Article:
Wednesday, July 8, 2020

100 miles for Trans-gendered Rights

So today is July 8th and I have had a few days to think about my June miles.  Along with time to think, I have really been enjoying not forcing myself to get in a run daily.  I love rest days!

I currently have a student who is sharing her journey through the transiting process via her social media.  She has shared some hate that has blown her way.  At one point, she shared a tweet asking if her life mattered?  As a Black Trans-gendered Woman, her life is in so much danger.  I'll remind you that in 2019 - the Human Rights Campaign reported that of the 26 murders they reported, 90% of those were Black Trans-gendered Women.

I spent the month of June trying to educate myself and learn what I can do to make this world a safer place for all LGBTQIA folx but especially Black Trans-gendered Women.  Just like working on making myself less racists, I had to start with what do I know, what have I been taught, and forgive myself for falling short for so long.

Much like my anti-racist self-work, I started with Netflix.  I binged watched Pose.  I cheered for Blanca.  I danced with Damon.  I cried with Pray Tell.  I tried to understand what it is about being Gay and Black that is so wrong and what made being trans-gendered and Black so dangerous.  I still have so many questions.  I have next to no answers.  After watching, Disclosure: Trans Lives on Screen, I felt privileged.  Not just in my cis-gendered, heterosexual female-ness but because I know and have known trans-gendered people.  

Disclosure opened my eye to the privilege of actually knowing someone who was trans.  If I remember correctly, 95% of Americans have never met a person who is trans-gendered.  My experience with trans-gendered people is as a teacher/librarian.  I have worked with students who eventually disclosed themselves as trans.  So my experience has been watching people bloom into adults who are happy in their own skin.  Who wouldn't want that for people?  Why would you want people to hurt and hide?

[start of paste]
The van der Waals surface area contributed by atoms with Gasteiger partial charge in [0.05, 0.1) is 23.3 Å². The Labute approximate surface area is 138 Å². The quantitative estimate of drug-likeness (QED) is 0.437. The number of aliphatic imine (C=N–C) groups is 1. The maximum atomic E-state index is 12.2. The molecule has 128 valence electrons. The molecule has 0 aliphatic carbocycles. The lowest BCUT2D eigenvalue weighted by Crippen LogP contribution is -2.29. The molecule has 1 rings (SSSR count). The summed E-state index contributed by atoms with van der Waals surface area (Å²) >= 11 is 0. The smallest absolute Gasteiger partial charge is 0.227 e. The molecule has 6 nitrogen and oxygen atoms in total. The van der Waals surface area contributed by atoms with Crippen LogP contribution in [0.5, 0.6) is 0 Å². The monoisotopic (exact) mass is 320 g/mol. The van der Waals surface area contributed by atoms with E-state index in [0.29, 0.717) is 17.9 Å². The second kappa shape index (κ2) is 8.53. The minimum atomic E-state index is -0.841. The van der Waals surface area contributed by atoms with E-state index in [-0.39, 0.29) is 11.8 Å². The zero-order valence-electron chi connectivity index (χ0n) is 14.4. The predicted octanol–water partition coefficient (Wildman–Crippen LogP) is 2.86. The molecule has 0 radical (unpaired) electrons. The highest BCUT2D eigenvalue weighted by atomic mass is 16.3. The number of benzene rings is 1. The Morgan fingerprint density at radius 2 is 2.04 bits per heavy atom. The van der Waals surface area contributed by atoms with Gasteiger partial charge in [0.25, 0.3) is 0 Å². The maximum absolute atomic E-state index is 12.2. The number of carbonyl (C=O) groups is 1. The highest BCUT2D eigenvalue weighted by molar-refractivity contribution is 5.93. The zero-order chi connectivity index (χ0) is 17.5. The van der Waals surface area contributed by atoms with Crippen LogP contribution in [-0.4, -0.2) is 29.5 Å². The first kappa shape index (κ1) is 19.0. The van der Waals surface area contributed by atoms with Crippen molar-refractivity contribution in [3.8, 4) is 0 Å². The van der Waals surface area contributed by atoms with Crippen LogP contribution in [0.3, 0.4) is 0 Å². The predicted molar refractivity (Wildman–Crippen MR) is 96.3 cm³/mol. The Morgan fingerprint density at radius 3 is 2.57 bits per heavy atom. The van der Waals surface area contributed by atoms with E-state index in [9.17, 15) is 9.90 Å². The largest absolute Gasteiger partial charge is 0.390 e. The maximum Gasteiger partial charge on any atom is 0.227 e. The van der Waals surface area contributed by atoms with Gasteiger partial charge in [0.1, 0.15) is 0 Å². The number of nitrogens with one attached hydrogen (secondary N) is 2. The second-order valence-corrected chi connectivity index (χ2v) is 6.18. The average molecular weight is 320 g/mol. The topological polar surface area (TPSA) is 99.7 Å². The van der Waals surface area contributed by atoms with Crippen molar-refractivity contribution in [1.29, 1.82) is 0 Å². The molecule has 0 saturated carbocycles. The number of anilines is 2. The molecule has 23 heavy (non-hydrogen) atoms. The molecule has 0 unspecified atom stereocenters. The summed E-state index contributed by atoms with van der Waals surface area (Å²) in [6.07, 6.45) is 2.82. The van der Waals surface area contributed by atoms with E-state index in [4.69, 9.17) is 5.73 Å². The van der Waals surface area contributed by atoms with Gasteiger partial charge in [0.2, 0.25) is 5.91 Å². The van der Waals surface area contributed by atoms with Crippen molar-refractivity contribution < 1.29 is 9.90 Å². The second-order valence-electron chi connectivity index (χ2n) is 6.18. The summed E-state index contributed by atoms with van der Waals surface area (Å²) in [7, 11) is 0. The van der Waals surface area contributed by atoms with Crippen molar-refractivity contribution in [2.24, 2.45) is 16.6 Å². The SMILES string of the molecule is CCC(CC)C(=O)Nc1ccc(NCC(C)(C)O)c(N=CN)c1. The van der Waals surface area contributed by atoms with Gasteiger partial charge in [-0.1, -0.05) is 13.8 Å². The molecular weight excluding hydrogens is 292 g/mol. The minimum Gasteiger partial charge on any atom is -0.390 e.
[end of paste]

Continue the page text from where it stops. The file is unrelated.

The "what" makes life as a Black Transgender Woman so dangerous still feels so nebulous.  As best as I can glean, the hate is rooted in power.  This group, Black-Trans-Women, has the least power so other people who feel less powerful exert their frustrations on them.  Will the police protect them?  If they don't have "family" who will fight for them?  Did you know that they can be denied health care by medical professionals if the "professional" feels it is against their religious beliefs to be trans!?  This group is completely on the fringe of society.  Alone, abused, powerless and the rest of us laugh when someone makes a "tranny" joke.  I want to punch myself for all of the times I said nothing.

Transgendered women are real women.  If you are a man who is attracted to a transwoman, you are not gay because that is a woman you are attracted too.  But also, there is nothing wrong with being gay so get over that!  We all need to work to make this world safer.  If we make it safer for Trans Women, then it is safer for all women.  I have two daughters and I want them to be safe but first, we have to make sure those with the least power are protected.  

This is the list of each person I honored on my June journey: